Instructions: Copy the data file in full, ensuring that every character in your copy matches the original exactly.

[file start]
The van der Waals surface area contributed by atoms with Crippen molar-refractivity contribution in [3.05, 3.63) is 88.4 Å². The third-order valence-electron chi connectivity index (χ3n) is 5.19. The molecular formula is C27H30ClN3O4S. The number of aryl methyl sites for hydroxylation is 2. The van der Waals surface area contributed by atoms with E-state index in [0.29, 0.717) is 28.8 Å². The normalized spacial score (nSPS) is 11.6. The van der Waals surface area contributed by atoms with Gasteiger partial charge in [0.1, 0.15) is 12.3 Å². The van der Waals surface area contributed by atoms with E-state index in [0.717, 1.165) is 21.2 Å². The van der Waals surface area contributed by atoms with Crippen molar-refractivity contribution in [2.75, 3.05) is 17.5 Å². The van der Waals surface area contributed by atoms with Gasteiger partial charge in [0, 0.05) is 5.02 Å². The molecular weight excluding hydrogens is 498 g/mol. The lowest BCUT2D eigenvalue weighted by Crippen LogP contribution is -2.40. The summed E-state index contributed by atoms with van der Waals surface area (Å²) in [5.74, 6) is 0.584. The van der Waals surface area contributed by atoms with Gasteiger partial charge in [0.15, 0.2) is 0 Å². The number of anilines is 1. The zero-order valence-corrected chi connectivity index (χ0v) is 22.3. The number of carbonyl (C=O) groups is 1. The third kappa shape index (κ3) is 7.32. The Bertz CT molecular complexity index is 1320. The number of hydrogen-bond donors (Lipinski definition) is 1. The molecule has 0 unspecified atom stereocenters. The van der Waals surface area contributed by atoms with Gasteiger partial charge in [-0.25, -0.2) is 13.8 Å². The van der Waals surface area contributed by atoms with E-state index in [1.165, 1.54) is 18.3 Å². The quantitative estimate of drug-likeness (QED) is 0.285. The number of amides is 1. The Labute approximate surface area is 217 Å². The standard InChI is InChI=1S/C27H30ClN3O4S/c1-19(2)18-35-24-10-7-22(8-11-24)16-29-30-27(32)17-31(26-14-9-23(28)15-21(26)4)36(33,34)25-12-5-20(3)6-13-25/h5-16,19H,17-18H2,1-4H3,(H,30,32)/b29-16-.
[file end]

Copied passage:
The van der Waals surface area contributed by atoms with Crippen molar-refractivity contribution in [3.05, 3.63) is 88.4 Å². The third-order valence-electron chi connectivity index (χ3n) is 5.19. The molecular formula is C27H30ClN3O4S. The number of aryl methyl sites for hydroxylation is 2. The van der Waals surface area contributed by atoms with E-state index in [0.29, 0.717) is 28.8 Å². The normalized spacial score (nSPS) is 11.6. The van der Waals surface area contributed by atoms with Gasteiger partial charge in [0.1, 0.15) is 12.3 Å². The van der Waals surface area contributed by atoms with E-state index in [0.717, 1.165) is 21.2 Å². The van der Waals surface area contributed by atoms with Crippen molar-refractivity contribution in [2.75, 3.05) is 17.5 Å². The van der Waals surface area contributed by atoms with Gasteiger partial charge in [0, 0.05) is 5.02 Å². The molecular weight excluding hydrogens is 498 g/mol. The lowest BCUT2D eigenvalue weighted by Crippen LogP contribution is -2.40. The summed E-state index contributed by atoms with van der Waals surface area (Å²) in [5.74, 6) is 0.584. The van der Waals surface area contributed by atoms with Gasteiger partial charge in [0.15, 0.2) is 0 Å². The number of anilines is 1. The zero-order valence-corrected chi connectivity index (χ0v) is 22.3. The number of carbonyl (C=O) groups is 1. The third kappa shape index (κ3) is 7.32. The Bertz CT molecular complexity index is 1320. The number of hydrogen-bond donors (Lipinski definition) is 1. The molecule has 0 unspecified atom stereocenters. The van der Waals surface area contributed by atoms with Gasteiger partial charge in [-0.25, -0.2) is 13.8 Å². The van der Waals surface area contributed by atoms with E-state index in [1.165, 1.54) is 18.3 Å². The quantitative estimate of drug-likeness (QED) is 0.285. The number of amides is 1. The Labute approximate surface area is 217 Å². The standard InChI is InChI=1S/C27H30ClN3O4S/c1-19(2)18-35-24-10-7-22(8-11-24)16-29-30-27(32)17-31(26-14-9-23(28)15-21(26)4)36(33,34)25-12-5-20(3)6-13-25/h5-16,19H,17-18H2,1-4H3,(H,30,32)/b29-16-.